<9 gm231,4980.63 (0.39–1.03)0.59 (0.36–0.95)141,4300.95 (0.47–1.95)0.70 (0.37–1.31)
9–39.9 gm501,4951.38 (0.95–2.01)1.12 (0.76–1.64)231,3230.93 (0.45–1.87)1.08 (0.63–1.88)
≥40 gm1031,6752.46 (1.78–3.39)1.74 (1.25–2.44)521,3982.32 (1.36–3.96)2.05 (1.29–3.27)
Dose/time        
None612,5351.0 (referent)1.0 (referent)312,3721.0 (referent)1.0 (referent)
<1.98 gm/year201,5920.51 (0.30–0.85)0.48 (0.29–0.80)131,5290.62 (0.32–1.20)0.60 (0.31–1.16)
1.98–5.08 gm/year481,6151.23 (0.84–1.80)0.99 (0.67–1.45)231,4051.26 (0.73–2.16)1.04 (0.60–1.81)
≥5.08 gm/year1081,4602.93 (2.14–4.03)2.11 (1.51–2.94)531,2173.12 (1.99–4.88)2.35 (1.48–3.75)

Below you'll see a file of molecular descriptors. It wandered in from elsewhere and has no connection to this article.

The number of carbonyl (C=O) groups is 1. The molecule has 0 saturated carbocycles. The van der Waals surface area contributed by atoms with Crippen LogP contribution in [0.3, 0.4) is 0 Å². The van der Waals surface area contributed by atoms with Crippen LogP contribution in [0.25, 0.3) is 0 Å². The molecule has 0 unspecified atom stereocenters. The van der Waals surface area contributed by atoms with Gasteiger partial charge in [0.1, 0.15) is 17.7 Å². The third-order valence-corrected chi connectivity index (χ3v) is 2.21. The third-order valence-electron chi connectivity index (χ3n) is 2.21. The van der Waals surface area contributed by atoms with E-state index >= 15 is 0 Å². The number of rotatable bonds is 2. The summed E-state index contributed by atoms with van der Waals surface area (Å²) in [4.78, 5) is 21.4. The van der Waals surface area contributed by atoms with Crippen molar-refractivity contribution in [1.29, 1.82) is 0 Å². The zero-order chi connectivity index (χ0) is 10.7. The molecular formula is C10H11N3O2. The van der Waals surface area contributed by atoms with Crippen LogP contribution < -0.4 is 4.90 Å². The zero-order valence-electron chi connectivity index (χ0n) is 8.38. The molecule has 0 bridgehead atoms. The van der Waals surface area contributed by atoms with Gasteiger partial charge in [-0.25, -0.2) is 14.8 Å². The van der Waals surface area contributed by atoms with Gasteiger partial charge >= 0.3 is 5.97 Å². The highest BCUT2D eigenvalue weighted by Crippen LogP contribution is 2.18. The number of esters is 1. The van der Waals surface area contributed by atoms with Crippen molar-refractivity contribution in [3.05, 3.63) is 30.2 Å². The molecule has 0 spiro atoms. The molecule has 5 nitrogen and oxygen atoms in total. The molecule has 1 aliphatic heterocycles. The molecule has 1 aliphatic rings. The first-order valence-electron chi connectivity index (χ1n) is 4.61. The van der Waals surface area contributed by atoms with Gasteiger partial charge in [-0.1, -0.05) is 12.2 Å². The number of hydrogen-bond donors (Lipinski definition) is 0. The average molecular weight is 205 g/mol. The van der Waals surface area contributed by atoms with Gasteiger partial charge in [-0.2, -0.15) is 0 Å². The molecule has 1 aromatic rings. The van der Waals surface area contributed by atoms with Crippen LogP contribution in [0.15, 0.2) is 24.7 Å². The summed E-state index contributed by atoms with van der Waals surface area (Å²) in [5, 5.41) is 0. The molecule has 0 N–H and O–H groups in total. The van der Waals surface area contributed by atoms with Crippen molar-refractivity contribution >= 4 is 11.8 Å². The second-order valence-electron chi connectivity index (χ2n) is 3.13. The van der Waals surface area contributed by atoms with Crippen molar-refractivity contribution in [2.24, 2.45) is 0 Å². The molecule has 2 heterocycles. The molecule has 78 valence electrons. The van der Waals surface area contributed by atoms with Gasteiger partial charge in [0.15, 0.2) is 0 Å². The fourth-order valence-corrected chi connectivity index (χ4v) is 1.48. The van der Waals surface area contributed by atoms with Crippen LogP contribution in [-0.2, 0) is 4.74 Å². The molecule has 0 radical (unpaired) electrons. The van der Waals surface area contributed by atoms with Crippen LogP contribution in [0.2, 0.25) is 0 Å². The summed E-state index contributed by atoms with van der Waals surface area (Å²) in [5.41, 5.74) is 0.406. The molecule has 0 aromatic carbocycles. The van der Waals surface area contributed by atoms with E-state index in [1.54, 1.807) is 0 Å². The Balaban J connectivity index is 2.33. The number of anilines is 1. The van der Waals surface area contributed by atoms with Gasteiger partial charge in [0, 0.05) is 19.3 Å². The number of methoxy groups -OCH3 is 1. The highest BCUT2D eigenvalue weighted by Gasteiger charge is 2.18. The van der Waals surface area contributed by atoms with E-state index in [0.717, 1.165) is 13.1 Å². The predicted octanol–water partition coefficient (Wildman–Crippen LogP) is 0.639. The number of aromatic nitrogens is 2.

DISCUSSION

We examined the association between exposure to glucocorticoids and mortality rates in a well-characterized RA patient cohort that we have monitored for nearly a decade. Both all-cause mortality and CV mortality were associated with the use of glucocorticoids. This was the case whether glucocorticoids were considered qualitatively as a yes/no exposure or quantitatively, seeking a dose-response pattern. The daily dose of glucocorticoids, the cumulative dose, and the intensity of exposure, as estimated by the dose divided over time, were all associated with death, and the role of each of these exposure measures was independent of the other. Moreover, glucocorticoids were associated with death independently of a comprehensive battery of potential confounders, including RA disease activity and severity as well as CV risk factors, all of which were ascertained by physicians who directly evaluated the patients.